Urologic malignancies including prostate, kidney, and bladder cancer are common diseases. Despite advances in traditional treatment modalities for these malignancies, sequential cellular mutations often lead to resistance against therapeutic measures and eventual disease progression. An important factor in this process is the ability of cancer cells to evade the host immune system.
Under normal circumstances, the immune response provides a desirable profile for combating malignancy. T cells have excellent specificity due to their ability to recognize major histocompatibility complexes on the surface of cells. This allows for recognition of both intracellular and extracellular peptides. Additionally, T cells are able to produce memory, which allows for rapid and targeted response in the event of future recurrence.
Finally, T cells have the ability to adapt to the changing antigen profile of recurrent cancer cells. This is held in check by a series of stimulatory and co-inhibitory signals to prevent excessive immune activation, autoimmunity, and non-selective tissue destruction.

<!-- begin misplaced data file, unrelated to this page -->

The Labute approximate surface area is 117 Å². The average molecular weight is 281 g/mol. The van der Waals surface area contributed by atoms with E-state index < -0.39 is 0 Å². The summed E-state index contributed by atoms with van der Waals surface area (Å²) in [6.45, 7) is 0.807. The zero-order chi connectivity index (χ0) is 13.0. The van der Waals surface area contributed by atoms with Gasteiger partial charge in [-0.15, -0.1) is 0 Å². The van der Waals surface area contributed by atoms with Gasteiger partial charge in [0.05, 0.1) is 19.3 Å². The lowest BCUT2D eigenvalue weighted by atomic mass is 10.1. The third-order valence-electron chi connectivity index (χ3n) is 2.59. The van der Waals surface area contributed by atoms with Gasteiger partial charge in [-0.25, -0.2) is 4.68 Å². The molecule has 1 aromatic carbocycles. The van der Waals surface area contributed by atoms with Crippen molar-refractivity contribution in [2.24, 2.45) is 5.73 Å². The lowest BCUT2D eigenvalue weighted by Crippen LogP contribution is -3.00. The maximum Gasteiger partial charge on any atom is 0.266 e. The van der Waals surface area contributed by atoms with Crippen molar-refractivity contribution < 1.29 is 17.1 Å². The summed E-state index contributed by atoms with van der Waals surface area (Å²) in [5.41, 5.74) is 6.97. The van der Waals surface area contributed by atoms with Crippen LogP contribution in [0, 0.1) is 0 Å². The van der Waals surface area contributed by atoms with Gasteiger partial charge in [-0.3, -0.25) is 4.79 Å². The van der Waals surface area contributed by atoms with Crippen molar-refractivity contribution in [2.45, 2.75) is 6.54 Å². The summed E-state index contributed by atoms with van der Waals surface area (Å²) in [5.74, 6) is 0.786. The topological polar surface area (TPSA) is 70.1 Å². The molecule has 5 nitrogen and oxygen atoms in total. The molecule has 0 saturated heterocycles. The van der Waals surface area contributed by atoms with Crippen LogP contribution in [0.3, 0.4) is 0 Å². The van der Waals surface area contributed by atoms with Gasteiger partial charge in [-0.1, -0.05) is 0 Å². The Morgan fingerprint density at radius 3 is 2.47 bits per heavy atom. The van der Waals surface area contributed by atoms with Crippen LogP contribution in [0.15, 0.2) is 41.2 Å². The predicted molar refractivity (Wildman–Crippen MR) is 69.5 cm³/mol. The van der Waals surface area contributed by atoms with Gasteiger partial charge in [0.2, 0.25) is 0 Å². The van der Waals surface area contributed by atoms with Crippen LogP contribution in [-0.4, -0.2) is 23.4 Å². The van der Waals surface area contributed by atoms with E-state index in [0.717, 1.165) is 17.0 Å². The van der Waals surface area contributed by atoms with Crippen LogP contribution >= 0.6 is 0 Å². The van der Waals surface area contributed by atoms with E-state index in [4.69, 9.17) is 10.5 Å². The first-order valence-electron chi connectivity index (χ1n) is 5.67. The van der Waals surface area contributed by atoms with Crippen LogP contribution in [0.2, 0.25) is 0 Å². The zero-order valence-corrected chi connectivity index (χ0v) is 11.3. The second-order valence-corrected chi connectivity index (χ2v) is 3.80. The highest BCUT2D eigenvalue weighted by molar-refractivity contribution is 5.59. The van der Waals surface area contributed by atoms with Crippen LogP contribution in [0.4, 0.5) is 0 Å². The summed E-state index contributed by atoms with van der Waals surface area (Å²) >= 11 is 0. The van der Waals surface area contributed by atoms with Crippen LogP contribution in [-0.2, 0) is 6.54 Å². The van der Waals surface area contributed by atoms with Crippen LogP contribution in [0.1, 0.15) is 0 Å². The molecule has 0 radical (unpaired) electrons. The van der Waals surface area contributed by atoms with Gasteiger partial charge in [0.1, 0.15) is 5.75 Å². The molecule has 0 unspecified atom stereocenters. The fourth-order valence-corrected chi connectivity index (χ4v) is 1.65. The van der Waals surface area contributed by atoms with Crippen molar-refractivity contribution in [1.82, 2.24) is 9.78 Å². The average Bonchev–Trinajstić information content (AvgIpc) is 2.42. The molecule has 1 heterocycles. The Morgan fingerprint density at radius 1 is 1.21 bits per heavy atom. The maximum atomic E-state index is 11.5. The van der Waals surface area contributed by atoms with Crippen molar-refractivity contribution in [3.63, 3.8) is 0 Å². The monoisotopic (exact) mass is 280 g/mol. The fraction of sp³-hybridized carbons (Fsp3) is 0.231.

Cancer cells, as we have learned, often adopt a number of strategies to evade the host immune response. Upregulation of co-inhibitory signaling molecules such as programmed cell death ligand-1 (PD-L1) inhibits cell killing when interacting with programmed death 1 (PD-1) receptors on effector T-cells (figure 1).
Similarly, upregulation of cytotoxic T-lymphocyte-associated protein 4 (CTLA-4) leads to T-cell tolerance and evasion of the immune system (figure 2). The ability to restore immune recognition through antibody mediated checkpoint blockade has provided an appealing therapeutic target in the treatment of cancer and ushered FDA approval of several novel agents.
This article explores the current and potential future use of immunotherapy in prostate, kidney, and bladder cancer.
Next: Prostate cancer